Effective research on Patient Protection and Affordable Care Act

Signs in the big march with unions in solidarity with OWS. (Courtesy of David Shankbone)

Signs in the big march with unions in solidarity with OWS. (Courtesy of David Shankbone)

Since disclosing the disappointing enrollment numbers of Americans signing up for health insurance in the first month of HealthCare.gov, the Patient Protection and Affordable Care Act has come under even greater fire than before. President Obama is facing criticism not just from the GOP, but from Democrats as well who are siding with their across-the-aisle peers to try to fix what many consider a complete disaster of the plan’s roll out. But while the government struggles to put their health care ducks in a row, Occupy Wall Street’s shoot off organization Strike Debt launched the Rolling Jubilee project to take matters into their own hands. The group bought up $15 million in American medical debt – and forgave it. Looking for a good research paper topic for your economics or health care classes? Consider a look at the flaws with the roll out in the Patient Protection and Affordable Care Act – or look at the efforts of Rolling Jubilee to counter rising health care costs. 

What is ObamaCare?

One of the problems with the Affordable Care Act is how little users seem to understand it. Matthew Guariglia of Heavy boiled some of the issues down in his November 16, 2013 article, “What is ObamaCare? An easy guide to the Affordable Care Act.”

  • Health insurance is now legally required.
  • You don’t have to buy insurance through healthcare.gov, the marketplace developed by the federal government.
  • You can keep your plan, but your plan might change. In response to the Affordable Care Act laws, insurance providers have had to change many plans to make them legal – which has also jumped the sticker price for those plans.
  • Prejudice against pre-existing conditions is now illegal.

What are the problems?

The roll out received a far lesser number of participants than initially expected, particularly considering there will be hefty penalties for people who do not purchase health insurance after the grace period is over. So what happened?

The first big problem was healthcare.gov itself. There were a lot of tasks the site needed to accomplish: verifying identity, matching a person with plans they are eligible for, working with state websites and enabling users to compare and enroll in plans. “That’s a staggering data and software challenge,” Tim Carmody wrote in Newsweek article “A million things could go wrong. and did” on November 1, 2013. “A lot could go wrong and did,” he continued.

Carmody noted that there was no company that had previous experience building a site for a federal health insurance exchange, and that rather than using a single company, the federal government hired several companies to create its site. The Centers for Medicare and Medicaid Services oversaw the project – but they’re a government agency, not a software company. So while some of the problems with healthcare.gov were known in advance, the government pressed forward, and released a site that was largely untested and crashed silently, without letting users know if their Internet connection had failed or whether there was a problem with the site. Some users who were able to register did so multiple times without realizing it. Others found ubiquitous 404 screens.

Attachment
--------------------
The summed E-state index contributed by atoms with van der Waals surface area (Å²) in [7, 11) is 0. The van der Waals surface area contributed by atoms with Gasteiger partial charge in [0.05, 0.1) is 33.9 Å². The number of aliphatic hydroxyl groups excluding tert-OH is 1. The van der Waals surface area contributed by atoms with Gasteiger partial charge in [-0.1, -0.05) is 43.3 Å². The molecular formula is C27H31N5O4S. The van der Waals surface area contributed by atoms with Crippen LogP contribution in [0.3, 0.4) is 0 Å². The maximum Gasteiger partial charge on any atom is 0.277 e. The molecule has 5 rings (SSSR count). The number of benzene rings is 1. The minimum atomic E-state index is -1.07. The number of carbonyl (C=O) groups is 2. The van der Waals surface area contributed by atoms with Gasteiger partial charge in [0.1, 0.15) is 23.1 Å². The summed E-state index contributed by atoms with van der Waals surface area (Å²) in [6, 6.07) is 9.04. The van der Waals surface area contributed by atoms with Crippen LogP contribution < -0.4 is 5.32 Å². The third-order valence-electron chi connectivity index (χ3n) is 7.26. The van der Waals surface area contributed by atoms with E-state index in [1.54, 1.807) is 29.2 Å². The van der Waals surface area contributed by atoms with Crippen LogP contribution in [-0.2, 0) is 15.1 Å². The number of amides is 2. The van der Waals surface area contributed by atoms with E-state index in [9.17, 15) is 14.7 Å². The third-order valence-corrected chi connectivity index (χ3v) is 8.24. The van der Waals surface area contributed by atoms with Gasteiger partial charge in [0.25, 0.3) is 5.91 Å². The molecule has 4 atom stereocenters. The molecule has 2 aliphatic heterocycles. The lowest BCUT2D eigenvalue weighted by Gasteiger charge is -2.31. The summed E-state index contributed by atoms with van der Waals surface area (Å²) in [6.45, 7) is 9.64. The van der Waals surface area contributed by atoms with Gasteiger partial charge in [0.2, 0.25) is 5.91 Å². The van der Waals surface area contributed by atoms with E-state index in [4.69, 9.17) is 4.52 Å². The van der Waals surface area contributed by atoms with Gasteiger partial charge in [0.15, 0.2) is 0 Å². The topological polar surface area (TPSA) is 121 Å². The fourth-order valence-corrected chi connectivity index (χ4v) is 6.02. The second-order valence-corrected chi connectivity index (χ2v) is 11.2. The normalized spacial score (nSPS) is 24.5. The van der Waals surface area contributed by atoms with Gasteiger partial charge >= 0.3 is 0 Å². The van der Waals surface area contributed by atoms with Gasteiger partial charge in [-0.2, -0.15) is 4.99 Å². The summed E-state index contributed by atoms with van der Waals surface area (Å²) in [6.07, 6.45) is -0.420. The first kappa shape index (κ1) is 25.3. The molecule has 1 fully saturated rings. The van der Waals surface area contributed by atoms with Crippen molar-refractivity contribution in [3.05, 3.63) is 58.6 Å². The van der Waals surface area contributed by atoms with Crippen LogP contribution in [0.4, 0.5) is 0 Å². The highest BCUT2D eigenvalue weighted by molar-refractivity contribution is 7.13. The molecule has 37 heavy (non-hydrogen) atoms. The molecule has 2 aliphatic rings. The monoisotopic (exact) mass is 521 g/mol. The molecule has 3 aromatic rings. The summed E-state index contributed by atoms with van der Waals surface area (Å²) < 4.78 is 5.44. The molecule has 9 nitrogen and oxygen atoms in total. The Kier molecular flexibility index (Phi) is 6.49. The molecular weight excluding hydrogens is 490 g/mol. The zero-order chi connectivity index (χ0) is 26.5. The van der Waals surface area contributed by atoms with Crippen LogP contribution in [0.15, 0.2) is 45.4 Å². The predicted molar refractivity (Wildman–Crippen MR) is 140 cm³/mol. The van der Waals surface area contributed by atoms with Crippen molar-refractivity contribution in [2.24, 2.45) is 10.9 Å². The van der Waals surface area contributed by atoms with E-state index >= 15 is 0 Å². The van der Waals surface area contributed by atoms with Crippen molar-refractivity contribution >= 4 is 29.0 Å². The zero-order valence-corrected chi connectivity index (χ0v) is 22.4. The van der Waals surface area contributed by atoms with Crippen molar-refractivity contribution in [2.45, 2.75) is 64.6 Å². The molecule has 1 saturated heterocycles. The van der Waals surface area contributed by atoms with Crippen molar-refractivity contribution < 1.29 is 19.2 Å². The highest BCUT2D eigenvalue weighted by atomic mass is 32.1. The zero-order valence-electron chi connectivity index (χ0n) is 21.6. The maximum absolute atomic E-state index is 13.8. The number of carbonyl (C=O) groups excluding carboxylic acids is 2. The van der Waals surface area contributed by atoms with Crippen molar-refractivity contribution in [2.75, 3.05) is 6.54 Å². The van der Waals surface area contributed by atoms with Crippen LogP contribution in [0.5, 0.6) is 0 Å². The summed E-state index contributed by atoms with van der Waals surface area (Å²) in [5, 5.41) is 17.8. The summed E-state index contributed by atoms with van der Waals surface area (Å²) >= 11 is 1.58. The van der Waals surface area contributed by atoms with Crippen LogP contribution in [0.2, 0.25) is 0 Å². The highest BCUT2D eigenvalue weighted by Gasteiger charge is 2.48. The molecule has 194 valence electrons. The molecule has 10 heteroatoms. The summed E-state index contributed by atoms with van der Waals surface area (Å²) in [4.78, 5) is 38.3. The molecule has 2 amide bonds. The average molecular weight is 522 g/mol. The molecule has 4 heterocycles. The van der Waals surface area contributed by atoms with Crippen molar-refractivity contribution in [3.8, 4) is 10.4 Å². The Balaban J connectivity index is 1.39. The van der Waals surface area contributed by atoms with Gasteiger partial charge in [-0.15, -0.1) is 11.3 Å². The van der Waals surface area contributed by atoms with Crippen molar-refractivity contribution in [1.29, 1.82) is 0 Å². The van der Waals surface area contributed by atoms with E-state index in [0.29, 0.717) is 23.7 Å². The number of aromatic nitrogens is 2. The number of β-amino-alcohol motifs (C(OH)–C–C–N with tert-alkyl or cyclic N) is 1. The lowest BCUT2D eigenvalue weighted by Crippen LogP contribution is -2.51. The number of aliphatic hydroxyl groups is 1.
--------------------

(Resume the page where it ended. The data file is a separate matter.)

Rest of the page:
Worse, many Americans received notices that they would not be able to keep their policies, which were now no longer legal due to the Act –after President Obama had promised constituents that they would be able to keep their current policies. In order to avoid utter loss of faith, 39 democrats helped the GOP sponsored “Keep Your Health Plan Act” pass in the House on Friday, November 15, 2013, which would allow insurance companies to continue offering no-longer-legal policies. The loss of support could undermine President Obama’s efforts to continue health care reform.

Rolling Jubilee project

In the meantime, the Strike Debt group, a spin-off of Occupy Wall Street, organized a “bailout of the 99 percent by the 99 percent,” Elizabeth Dilts of Reuters quoted the group’s website in “Occupy Wall Street buys $15 million of Americans’ medical debt.” Purchasing debt – particularly debt that lenders think will never be paid back – is cheap: in order to buy that $15 million, fundraisers spent $400,000, all from small, individual contributions. The group relieved 2,693 people of debt for services that Strike Debt believes should have been free.

Strike Debt receives only an address for the debtors whose debt they have purchased, according to Strike Debt member and New York University professor Andrew Ross. “One person wrote back and said that he had gone through periods of being homeless and he was trying to get back on his feet,” Ross told Dilts, noting that the group still had $200,000 to spend, and that they were considering targeting student loan debt next. 

What do you think of the Affordable Care Act? Tell us in the comments. 

Read more about health care at Questia.

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